893.00/7–2749

The Vice Consul at Chungking (McGeary) to the Secretary of State

[Extract]
No. 48

Sir: I have the honor to submit for the information of the Department and the Embassy a report concerning recent military and political information obtained by the Consulate. Sources contributing to this information include Wang Lin-chi, Governor of Szechwan, Wang Chuan, representative in Chengtu of General Hu Tsung-nan, Chang Tu-lun, Secretary-General of the Political Commission of the Southwest Military and Political Administration, Ho Pei-hen, Commissioner of Reconstruction of the Szechwan provincial government and local press reports.

I

General Wang Chuan, who is one of several representatives Hu Tsung-nan maintains in Chengtu for liaison and supply duty, stated to a representative of the Consulate that General Hu has a total of 400,000 troops in Shensi and Kansu but that only about 100,000 of these were on active duty. He asserted that those on active duty were adequate to hold their present positions and ultimately launch attacks to regain control of Shensi province. He readily agreed that the assistance of troops from Kansu under the control of Ma Pu-fang was very helpful but stated that Ma’s forces would probably not be available for any purpose but the defense of the Kansu perimeter. He repeatedly emphasized that Hu had no intention of remaining permanently on the defensive. He stated further that replacements of personnel and supplies and equipment for Hu’s army must come from Szechwan and that if this province failed to do its part then whatever happened would not be General Hu’s responsibility.

It is very doubtful that much in the way of equipment will be available from this area, although foodstuffs and man power are available and will probably be furnished in proportion to the extent that the Central Government maintains firm control over the province. It appears increasingly likely that such control will be maintained with little likelihood of successful challenge from the groups previously reported as desiring autonomy and freedom of action to make whatever arrangements might be dictated by expediency without reference to any loyalty to the Nationalists.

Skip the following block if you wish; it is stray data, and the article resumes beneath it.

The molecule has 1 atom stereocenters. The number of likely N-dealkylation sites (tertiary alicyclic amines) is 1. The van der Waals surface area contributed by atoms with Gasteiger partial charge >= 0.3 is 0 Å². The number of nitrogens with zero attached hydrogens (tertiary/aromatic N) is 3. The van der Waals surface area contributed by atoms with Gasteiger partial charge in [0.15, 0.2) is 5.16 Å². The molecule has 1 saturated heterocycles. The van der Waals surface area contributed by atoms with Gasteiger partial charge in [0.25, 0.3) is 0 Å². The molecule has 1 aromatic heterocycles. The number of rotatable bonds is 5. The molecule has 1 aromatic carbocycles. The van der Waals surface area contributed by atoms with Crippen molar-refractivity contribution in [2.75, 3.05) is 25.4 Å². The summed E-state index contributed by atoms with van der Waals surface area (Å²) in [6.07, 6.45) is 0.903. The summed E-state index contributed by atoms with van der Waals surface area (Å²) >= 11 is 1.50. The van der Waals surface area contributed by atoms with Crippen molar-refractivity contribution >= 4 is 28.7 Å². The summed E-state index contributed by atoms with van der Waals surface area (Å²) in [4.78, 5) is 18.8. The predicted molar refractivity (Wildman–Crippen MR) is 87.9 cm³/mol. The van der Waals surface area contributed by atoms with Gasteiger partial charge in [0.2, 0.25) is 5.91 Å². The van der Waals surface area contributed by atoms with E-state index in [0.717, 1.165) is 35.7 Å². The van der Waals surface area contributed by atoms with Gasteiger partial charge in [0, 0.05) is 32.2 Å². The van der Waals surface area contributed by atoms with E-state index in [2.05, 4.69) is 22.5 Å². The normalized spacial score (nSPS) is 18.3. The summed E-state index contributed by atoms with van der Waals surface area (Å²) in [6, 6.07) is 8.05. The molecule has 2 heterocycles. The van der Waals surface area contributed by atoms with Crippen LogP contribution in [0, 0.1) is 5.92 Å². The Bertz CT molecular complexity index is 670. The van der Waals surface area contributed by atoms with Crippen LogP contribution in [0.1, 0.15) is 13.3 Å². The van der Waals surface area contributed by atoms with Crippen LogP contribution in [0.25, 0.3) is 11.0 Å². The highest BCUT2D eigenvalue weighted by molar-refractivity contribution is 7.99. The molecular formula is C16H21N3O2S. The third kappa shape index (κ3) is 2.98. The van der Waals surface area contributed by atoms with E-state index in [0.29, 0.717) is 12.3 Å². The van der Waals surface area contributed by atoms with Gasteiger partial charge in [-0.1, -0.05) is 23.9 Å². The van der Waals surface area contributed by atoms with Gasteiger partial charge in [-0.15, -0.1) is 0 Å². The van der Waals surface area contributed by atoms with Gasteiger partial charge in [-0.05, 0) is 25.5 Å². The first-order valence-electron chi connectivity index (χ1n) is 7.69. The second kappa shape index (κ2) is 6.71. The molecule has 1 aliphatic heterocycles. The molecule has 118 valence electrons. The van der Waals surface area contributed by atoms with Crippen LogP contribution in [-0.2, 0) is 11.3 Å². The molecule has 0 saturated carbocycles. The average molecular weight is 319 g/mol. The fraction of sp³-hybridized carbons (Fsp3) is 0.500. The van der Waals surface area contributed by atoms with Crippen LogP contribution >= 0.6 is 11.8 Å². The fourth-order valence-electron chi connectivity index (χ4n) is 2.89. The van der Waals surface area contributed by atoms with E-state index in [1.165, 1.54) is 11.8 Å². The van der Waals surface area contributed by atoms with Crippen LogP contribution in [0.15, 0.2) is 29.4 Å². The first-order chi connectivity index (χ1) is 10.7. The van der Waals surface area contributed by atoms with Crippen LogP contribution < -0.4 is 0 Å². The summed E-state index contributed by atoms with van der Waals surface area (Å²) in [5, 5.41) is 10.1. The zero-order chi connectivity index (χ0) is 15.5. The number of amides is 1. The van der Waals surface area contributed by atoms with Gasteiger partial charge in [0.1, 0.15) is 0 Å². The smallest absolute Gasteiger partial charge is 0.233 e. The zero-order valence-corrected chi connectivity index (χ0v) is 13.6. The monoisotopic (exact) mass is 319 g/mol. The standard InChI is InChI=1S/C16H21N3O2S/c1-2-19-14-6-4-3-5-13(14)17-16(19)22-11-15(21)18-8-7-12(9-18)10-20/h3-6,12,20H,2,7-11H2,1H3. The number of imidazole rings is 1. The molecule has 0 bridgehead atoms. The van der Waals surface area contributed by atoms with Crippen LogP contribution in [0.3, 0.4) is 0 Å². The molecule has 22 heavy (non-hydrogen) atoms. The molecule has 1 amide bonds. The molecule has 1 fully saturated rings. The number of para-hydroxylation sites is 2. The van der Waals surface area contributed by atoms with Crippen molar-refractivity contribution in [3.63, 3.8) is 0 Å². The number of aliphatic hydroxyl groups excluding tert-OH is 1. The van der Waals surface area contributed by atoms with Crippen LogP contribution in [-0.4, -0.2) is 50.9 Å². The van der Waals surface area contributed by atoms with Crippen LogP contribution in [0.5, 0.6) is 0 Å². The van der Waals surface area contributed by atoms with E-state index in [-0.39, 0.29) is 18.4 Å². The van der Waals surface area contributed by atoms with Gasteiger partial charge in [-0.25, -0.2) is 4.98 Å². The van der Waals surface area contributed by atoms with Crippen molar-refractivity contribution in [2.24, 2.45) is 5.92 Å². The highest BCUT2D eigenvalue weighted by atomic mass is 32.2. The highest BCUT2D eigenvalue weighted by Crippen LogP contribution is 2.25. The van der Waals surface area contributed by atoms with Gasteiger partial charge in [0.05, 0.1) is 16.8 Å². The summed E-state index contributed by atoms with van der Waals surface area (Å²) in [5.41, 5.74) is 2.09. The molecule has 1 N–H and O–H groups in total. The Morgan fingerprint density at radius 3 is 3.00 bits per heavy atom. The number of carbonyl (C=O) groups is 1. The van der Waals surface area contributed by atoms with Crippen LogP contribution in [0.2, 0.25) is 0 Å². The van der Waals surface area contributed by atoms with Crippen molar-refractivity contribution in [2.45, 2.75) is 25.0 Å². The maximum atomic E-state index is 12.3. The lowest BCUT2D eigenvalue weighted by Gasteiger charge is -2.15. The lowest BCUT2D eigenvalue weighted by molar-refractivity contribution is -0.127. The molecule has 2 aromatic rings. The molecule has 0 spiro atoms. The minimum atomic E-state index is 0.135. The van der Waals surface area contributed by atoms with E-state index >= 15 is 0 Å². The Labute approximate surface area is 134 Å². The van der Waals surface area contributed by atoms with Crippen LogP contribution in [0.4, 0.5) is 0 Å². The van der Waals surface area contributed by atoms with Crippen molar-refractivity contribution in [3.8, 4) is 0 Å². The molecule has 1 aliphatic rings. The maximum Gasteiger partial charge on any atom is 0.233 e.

News reports today indicate that Paochi, Shensi, which is a point commanding roads leading westward into Kansu southward into [Page 430] Szechwan and eastward toward Sian the capital of Shensi, is again in Communist hands. On two previous occasions the Communists have captured Paochi but have been unable to hold it. The forces of Ma Pu-fang are unwilling to allow them to remain in possession of Paochi because of the threat thus posed to Kansu, while Hu Tsung-nan’s forces are similarly unwilling to permit Paochi’s occupation because of the threat posed to Szechwan. Previously it has been Mohammedan troops from Ma’s command which have counterattacked and thrust the Communists out of Paochi.

If the Communists were able to retain a firm hold on Paochi it is likely that Szechwan would be more menaced than Kansu since the defenses of Szechwan are less formidable than those of Kansu and the capture of Szechwan with its resources of manpower and food supply would be of far greater use to the Communists than the capture of Kansu.

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Respectfully yours,

Stanley A. McGeary
  1. Written July 12 or later.